Title of Work

Serum β-carotene concentrations are inversely associated with self-reported fat intake in United States adults.

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Publication/Presentation Date

March 2022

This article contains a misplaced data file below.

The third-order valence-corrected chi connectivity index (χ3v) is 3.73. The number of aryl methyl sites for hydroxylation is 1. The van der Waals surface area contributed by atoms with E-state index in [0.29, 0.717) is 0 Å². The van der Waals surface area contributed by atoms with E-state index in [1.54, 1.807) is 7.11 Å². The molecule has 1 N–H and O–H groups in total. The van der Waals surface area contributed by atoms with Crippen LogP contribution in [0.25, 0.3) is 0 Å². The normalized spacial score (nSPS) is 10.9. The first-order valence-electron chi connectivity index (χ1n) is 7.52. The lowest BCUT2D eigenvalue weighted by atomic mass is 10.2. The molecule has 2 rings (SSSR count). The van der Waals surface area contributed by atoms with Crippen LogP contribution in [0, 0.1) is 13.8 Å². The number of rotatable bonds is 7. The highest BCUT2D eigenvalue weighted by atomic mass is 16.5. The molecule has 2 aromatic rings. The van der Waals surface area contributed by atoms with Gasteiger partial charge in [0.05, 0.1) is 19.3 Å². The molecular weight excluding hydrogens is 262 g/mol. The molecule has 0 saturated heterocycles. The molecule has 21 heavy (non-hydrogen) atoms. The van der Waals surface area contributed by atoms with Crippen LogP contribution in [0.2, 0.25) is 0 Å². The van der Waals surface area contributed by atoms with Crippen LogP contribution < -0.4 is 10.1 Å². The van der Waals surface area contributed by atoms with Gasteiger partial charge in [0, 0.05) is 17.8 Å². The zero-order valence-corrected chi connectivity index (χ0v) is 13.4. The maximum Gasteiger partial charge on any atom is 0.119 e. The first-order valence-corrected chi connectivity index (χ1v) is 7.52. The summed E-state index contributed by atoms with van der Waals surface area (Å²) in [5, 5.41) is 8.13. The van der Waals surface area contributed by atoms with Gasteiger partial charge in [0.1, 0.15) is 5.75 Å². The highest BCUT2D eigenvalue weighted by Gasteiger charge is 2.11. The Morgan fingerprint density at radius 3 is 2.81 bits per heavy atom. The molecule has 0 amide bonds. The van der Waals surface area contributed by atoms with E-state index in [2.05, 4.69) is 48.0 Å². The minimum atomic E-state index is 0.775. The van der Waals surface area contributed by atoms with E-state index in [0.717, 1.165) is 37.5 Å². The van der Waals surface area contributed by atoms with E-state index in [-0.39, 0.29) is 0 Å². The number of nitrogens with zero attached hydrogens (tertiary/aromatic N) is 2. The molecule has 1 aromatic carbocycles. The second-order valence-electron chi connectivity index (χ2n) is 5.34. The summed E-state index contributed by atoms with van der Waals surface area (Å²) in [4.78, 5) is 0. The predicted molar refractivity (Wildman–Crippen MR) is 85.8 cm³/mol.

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Bioavailability of dietary β-carotene (BC) is dependent on dose, quantity, dispersion, and presence of fat in the diet. Fats are comprised of a variety of fatty acids, which may impact the bioavailability of carotenoids. However, there is a gap in research on whether specific fatty acid classes affect serum BC concentrations in population samples. The primary objective of this study was to assess the association between reported fat and fatty acid intake and serum BC concentrations utilizing data from the National Health and Nutrition Examination Surveys (NHANES) 2003–2006. Data from 3278 NHANES participants 20–85 years old were analyzed to estimate the relationships between serum BC concentrations and reported saturated (SFA), monounsaturated (MUFA), and polyunsaturated (PUFA) fatty acid intakes. Multiple linear regression estimated ln(serum BC) based on reported fatty acid intakes adjusted for age, sex, race/ethnicity, and reported dietary BC intakes. Mean and standard error (SE) for serum BC concentrations were 14.31 ± 0.05 μg/dl. Means and SE for total fat, SFA, MUFA, and PUFA were 85.7 ± 1.3, 26.9 ± 0.4, 31.1 ± 0.5, and 17.8 ± 0.4 g, respectively. There was a significant trend for association between serum BC and reported total fat intakes (r = −0.002, p < 0.0001), but the association was not strong. Multiple linear regression showed positive associations between serum BC concentrations and higher reported dietary PUFA consumption. PUFA alpha-linolenic acid intakes are positively associated with serum BC concentrations, while MUFA palmitoleic acid and SFA stearic acid were inversely associated with serum BC. The inverse association between MUFA and SFA suggests there may be multiple post-digestion factors affecting serum carotenoid concentrations.

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